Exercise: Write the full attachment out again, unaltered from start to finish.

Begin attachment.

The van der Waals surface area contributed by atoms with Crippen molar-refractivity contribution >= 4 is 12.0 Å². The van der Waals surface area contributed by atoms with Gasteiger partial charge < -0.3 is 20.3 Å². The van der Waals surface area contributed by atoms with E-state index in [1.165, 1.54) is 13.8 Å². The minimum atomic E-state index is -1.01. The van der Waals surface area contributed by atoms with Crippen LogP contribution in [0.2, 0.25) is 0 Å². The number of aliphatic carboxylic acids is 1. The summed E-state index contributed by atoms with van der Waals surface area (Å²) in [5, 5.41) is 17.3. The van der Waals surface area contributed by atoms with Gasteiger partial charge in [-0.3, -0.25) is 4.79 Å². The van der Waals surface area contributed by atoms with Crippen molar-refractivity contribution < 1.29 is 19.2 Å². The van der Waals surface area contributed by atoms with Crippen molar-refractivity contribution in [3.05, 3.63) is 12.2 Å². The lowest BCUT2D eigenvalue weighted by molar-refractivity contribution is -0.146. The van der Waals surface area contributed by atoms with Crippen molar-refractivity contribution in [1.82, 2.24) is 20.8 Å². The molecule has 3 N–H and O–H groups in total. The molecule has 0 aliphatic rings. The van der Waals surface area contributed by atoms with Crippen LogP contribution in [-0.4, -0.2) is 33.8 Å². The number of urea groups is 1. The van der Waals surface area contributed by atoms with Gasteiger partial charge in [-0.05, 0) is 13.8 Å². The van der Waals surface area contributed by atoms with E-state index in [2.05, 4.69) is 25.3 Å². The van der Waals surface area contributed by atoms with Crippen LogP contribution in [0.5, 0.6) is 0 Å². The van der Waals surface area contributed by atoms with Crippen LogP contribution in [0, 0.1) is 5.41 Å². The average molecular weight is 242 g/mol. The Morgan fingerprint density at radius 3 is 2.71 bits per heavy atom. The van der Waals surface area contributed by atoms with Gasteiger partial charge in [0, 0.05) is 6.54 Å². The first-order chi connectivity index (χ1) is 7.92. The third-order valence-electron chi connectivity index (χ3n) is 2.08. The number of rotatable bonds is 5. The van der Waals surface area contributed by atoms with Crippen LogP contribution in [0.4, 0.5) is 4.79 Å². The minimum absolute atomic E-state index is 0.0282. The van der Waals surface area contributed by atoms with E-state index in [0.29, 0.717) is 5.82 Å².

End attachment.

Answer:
The van der Waals surface area contributed by atoms with Crippen molar-refractivity contribution >= 4 is 12.0 Å². The van der Waals surface area contributed by atoms with Gasteiger partial charge < -0.3 is 20.3 Å². The van der Waals surface area contributed by atoms with E-state index in [1.165, 1.54) is 13.8 Å². The minimum atomic E-state index is -1.01. The van der Waals surface area contributed by atoms with Crippen LogP contribution in [0.2, 0.25) is 0 Å². The number of aliphatic carboxylic acids is 1. The summed E-state index contributed by atoms with van der Waals surface area (Å²) in [5, 5.41) is 17.3. The van der Waals surface area contributed by atoms with Gasteiger partial charge in [-0.3, -0.25) is 4.79 Å². The van der Waals surface area contributed by atoms with Crippen molar-refractivity contribution < 1.29 is 19.2 Å². The van der Waals surface area contributed by atoms with Crippen molar-refractivity contribution in [3.05, 3.63) is 12.2 Å². The lowest BCUT2D eigenvalue weighted by molar-refractivity contribution is -0.146. The van der Waals surface area contributed by atoms with Crippen molar-refractivity contribution in [1.82, 2.24) is 20.8 Å². The molecule has 3 N–H and O–H groups in total. The molecule has 0 aliphatic rings. The van der Waals surface area contributed by atoms with Crippen LogP contribution in [-0.4, -0.2) is 33.8 Å². The number of urea groups is 1. The van der Waals surface area contributed by atoms with Gasteiger partial charge in [-0.05, 0) is 13.8 Å². The van der Waals surface area contributed by atoms with E-state index in [2.05, 4.69) is 25.3 Å². The van der Waals surface area contributed by atoms with Crippen LogP contribution in [0.5, 0.6) is 0 Å². The van der Waals surface area contributed by atoms with Crippen LogP contribution in [0, 0.1) is 5.41 Å². The average molecular weight is 242 g/mol. The Morgan fingerprint density at radius 3 is 2.71 bits per heavy atom. The van der Waals surface area contributed by atoms with Gasteiger partial charge in [0, 0.05) is 6.54 Å². The first-order chi connectivity index (χ1) is 7.92. The third-order valence-electron chi connectivity index (χ3n) is 2.08. The number of rotatable bonds is 5. The van der Waals surface area contributed by atoms with Crippen LogP contribution in [0.4, 0.5) is 4.79 Å². The minimum absolute atomic E-state index is 0.0282. The van der Waals surface area contributed by atoms with E-state index in [0.29, 0.717) is 5.82 Å².